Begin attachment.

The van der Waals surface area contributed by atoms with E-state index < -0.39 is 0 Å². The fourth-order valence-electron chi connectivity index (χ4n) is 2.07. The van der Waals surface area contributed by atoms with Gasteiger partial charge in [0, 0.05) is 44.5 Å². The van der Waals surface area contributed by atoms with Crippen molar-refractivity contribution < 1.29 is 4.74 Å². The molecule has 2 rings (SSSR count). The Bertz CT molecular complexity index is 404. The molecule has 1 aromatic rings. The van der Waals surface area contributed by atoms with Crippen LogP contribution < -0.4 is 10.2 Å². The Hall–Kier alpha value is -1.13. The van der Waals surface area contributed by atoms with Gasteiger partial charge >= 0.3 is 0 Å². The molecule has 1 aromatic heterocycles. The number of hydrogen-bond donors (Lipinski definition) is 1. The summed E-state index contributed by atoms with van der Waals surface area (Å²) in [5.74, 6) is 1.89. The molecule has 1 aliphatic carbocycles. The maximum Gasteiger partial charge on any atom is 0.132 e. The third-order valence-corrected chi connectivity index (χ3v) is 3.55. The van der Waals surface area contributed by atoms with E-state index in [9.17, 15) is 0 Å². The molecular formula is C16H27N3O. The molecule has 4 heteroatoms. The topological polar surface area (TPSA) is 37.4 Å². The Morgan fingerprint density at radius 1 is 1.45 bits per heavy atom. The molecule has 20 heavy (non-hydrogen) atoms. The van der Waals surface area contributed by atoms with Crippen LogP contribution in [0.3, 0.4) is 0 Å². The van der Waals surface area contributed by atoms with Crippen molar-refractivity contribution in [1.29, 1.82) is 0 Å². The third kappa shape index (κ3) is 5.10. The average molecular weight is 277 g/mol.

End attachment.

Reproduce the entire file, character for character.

The van der Waals surface area contributed by atoms with E-state index < -0.39 is 0 Å². The fourth-order valence-electron chi connectivity index (χ4n) is 2.07. The van der Waals surface area contributed by atoms with Gasteiger partial charge in [0, 0.05) is 44.5 Å². The van der Waals surface area contributed by atoms with Crippen molar-refractivity contribution < 1.29 is 4.74 Å². The molecule has 2 rings (SSSR count). The Bertz CT molecular complexity index is 404. The molecule has 1 aromatic rings. The van der Waals surface area contributed by atoms with Crippen LogP contribution < -0.4 is 10.2 Å². The Hall–Kier alpha value is -1.13. The van der Waals surface area contributed by atoms with Gasteiger partial charge >= 0.3 is 0 Å². The molecule has 1 aromatic heterocycles. The number of hydrogen-bond donors (Lipinski definition) is 1. The summed E-state index contributed by atoms with van der Waals surface area (Å²) in [5.74, 6) is 1.89. The molecule has 1 aliphatic carbocycles. The maximum Gasteiger partial charge on any atom is 0.132 e. The third-order valence-corrected chi connectivity index (χ3v) is 3.55. The van der Waals surface area contributed by atoms with E-state index in [9.17, 15) is 0 Å². The molecular formula is C16H27N3O. The molecule has 4 heteroatoms. The topological polar surface area (TPSA) is 37.4 Å². The Morgan fingerprint density at radius 1 is 1.45 bits per heavy atom. The molecule has 20 heavy (non-hydrogen) atoms. The van der Waals surface area contributed by atoms with Crippen LogP contribution in [0.3, 0.4) is 0 Å². The van der Waals surface area contributed by atoms with Crippen molar-refractivity contribution in [1.29, 1.82) is 0 Å². The third kappa shape index (κ3) is 5.10. The average molecular weight is 277 g/mol.